Baha’ad-Din also depicts Saladin as an able military commander and uses as one example the siege of Tiberius which although helped by poor judgement on the part of the Frankish commander, who abandoned his fortified position to offer battle, was a near perfect strategic victory. The account also shows that Saladin was an inspiring leader when, in an episode reminiscent of Shakespeare’s Henry V, Saladin is seen galloping up and down his lines “encouraging and restraining his troops where necessary” and inspiring one of his young mamluks to lead a “terrifying charge on the Franks and perform prodigious feats of valour.”

The event’s following the battle, which Baha'ad-Din describes are further demonstration of Saladin’s benevolence. The Frankish Countess of Tripoli requested safe conduct through Saladin’s lines for herself and her children he agreed and more importantly kept his word. Of course there followed the usual execution of Templar and Hospitaller prisoners but by now these men would have been aware of the fate that awaited them should they be defeated, and further more the execution of Prince Arn’at a deed which Baha’ad-Din excuses as Arn’at was an oath breaker, a breaker of truces, a defiler of sacred places and all round untrustworthy scoundrel. Saladin executes him personally such is his anger at this man.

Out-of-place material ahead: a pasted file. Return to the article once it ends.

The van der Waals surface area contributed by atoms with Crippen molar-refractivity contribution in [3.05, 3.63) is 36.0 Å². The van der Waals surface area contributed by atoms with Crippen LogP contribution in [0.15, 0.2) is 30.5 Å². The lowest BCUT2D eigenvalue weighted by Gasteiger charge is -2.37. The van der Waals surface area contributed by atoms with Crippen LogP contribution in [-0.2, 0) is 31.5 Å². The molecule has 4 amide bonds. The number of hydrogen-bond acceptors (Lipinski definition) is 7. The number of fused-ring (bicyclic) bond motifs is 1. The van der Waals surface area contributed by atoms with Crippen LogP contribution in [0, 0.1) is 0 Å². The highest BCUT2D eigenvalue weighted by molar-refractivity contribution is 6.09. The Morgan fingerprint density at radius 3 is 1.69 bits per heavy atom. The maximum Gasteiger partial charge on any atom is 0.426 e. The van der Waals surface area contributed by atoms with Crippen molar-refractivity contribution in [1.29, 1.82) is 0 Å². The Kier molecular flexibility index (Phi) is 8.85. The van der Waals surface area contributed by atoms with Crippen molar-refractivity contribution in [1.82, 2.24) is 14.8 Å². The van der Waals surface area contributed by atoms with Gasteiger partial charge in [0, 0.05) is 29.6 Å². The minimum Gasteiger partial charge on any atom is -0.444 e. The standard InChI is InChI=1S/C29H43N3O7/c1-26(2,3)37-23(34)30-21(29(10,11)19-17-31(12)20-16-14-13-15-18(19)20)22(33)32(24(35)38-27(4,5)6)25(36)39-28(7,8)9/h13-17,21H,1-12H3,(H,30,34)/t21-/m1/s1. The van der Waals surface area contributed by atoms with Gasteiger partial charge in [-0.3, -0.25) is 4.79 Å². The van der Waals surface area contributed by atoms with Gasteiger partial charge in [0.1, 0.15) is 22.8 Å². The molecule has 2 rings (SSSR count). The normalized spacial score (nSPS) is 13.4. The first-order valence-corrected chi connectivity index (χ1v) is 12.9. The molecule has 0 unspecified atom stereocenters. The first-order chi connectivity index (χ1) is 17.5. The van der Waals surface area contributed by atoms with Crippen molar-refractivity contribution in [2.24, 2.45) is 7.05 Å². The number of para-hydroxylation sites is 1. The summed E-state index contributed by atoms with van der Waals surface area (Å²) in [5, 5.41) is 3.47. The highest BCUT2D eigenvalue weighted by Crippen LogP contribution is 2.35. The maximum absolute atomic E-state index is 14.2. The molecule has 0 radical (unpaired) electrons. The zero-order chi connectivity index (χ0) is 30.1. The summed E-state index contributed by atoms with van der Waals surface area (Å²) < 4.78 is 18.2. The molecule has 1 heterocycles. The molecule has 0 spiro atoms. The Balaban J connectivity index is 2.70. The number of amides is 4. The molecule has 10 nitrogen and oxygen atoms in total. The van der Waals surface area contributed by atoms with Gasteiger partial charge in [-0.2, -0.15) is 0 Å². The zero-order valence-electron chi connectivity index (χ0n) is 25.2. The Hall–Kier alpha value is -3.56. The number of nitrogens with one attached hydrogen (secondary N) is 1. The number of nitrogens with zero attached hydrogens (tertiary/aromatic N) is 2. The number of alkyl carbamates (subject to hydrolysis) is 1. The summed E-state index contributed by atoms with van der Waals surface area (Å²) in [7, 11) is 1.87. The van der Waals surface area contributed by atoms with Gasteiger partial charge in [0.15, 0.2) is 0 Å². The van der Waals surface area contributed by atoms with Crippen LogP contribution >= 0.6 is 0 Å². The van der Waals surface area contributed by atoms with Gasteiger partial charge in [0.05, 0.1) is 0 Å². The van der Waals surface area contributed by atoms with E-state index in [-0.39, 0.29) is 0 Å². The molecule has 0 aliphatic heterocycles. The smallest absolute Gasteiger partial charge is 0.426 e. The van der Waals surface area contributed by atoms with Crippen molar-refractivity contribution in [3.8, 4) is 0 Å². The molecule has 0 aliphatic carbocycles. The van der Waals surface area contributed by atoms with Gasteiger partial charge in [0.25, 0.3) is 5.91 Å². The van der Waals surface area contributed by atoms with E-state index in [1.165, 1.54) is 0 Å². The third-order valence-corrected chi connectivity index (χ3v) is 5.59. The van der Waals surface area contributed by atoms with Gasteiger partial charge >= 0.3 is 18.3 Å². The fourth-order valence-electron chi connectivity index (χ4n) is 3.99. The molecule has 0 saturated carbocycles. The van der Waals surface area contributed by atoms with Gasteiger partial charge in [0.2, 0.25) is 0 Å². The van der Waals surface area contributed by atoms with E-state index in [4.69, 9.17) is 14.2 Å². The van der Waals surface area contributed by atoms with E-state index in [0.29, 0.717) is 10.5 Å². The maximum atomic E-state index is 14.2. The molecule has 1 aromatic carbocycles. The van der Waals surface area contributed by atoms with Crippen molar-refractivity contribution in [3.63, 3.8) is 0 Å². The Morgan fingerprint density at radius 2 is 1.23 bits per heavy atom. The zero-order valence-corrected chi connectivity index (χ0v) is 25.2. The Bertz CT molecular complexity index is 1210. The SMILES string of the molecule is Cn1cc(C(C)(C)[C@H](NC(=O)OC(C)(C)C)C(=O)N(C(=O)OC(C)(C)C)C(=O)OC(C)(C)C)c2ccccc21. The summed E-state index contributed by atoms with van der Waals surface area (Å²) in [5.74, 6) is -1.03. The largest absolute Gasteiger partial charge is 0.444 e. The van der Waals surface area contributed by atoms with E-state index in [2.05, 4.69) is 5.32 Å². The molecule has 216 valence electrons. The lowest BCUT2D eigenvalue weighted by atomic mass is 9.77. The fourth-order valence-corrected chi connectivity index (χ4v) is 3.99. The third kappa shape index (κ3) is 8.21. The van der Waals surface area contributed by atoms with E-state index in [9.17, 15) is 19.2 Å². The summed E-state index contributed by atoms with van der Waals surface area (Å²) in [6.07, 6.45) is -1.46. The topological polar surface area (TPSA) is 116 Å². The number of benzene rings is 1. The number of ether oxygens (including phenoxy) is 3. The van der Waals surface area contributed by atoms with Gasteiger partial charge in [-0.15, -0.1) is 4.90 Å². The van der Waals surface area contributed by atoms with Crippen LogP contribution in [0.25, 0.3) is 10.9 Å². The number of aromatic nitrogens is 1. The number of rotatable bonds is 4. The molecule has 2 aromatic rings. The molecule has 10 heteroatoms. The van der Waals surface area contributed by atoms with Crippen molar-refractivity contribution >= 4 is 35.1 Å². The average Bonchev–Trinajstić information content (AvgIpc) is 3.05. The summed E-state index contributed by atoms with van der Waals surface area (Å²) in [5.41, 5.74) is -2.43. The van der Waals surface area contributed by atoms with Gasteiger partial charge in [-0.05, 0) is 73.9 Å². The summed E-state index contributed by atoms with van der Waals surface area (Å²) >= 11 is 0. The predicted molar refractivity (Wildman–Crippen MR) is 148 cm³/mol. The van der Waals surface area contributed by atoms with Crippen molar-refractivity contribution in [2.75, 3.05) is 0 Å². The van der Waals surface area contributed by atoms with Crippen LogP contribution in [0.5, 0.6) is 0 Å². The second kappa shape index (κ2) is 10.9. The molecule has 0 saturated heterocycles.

“‘Twice,’ he [Saladin] said, ‘I have sworn to kill that man when I had him in my power: once when he tried to attack Mecca and Medina, and once again when he broke the truce to capture the caravan.’”